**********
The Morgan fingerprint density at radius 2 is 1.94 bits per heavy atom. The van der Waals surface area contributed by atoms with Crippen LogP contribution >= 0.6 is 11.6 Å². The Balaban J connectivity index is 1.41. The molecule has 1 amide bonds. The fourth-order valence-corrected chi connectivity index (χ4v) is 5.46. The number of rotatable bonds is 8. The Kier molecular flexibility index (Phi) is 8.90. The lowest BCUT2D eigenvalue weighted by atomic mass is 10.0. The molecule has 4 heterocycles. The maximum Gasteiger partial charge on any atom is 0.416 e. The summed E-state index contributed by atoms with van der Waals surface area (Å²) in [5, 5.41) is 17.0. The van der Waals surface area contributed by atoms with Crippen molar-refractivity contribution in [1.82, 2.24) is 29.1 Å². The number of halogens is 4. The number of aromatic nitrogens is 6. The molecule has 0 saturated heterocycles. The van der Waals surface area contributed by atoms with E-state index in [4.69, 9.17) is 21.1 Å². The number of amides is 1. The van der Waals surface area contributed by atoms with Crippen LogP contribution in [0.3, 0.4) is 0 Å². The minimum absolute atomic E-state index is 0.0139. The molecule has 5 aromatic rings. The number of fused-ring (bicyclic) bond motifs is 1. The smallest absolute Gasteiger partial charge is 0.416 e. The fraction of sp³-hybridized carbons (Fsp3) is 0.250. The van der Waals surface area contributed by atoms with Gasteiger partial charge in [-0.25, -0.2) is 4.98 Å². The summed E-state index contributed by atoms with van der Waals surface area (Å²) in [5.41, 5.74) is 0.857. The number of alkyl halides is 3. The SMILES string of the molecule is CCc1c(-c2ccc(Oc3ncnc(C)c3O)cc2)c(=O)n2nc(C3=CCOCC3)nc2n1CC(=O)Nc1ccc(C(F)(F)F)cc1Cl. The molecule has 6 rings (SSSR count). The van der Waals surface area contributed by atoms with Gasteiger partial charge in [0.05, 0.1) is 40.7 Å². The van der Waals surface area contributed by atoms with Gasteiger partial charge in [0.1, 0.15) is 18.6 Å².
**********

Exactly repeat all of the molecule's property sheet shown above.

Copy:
The Morgan fingerprint density at radius 2 is 1.94 bits per heavy atom. The van der Waals surface area contributed by atoms with Crippen LogP contribution >= 0.6 is 11.6 Å². The Balaban J connectivity index is 1.41. The molecule has 1 amide bonds. The fourth-order valence-corrected chi connectivity index (χ4v) is 5.46. The number of rotatable bonds is 8. The Kier molecular flexibility index (Phi) is 8.90. The lowest BCUT2D eigenvalue weighted by atomic mass is 10.0. The molecule has 4 heterocycles. The maximum Gasteiger partial charge on any atom is 0.416 e. The summed E-state index contributed by atoms with van der Waals surface area (Å²) in [5, 5.41) is 17.0. The van der Waals surface area contributed by atoms with Crippen molar-refractivity contribution in [1.82, 2.24) is 29.1 Å². The number of halogens is 4. The number of aromatic nitrogens is 6. The molecule has 0 saturated heterocycles. The van der Waals surface area contributed by atoms with E-state index in [4.69, 9.17) is 21.1 Å². The number of amides is 1. The van der Waals surface area contributed by atoms with Crippen LogP contribution in [0.3, 0.4) is 0 Å². The minimum absolute atomic E-state index is 0.0139. The molecule has 5 aromatic rings. The number of fused-ring (bicyclic) bond motifs is 1. The smallest absolute Gasteiger partial charge is 0.416 e. The fraction of sp³-hybridized carbons (Fsp3) is 0.250. The van der Waals surface area contributed by atoms with Gasteiger partial charge in [-0.25, -0.2) is 4.98 Å². The summed E-state index contributed by atoms with van der Waals surface area (Å²) in [5.41, 5.74) is 0.857. The number of alkyl halides is 3. The SMILES string of the molecule is CCc1c(-c2ccc(Oc3ncnc(C)c3O)cc2)c(=O)n2nc(C3=CCOCC3)nc2n1CC(=O)Nc1ccc(C(F)(F)F)cc1Cl. The molecule has 6 rings (SSSR count). The van der Waals surface area contributed by atoms with Gasteiger partial charge in [0.05, 0.1) is 40.7 Å². The van der Waals surface area contributed by atoms with Gasteiger partial charge in [0.1, 0.15) is 18.6 Å².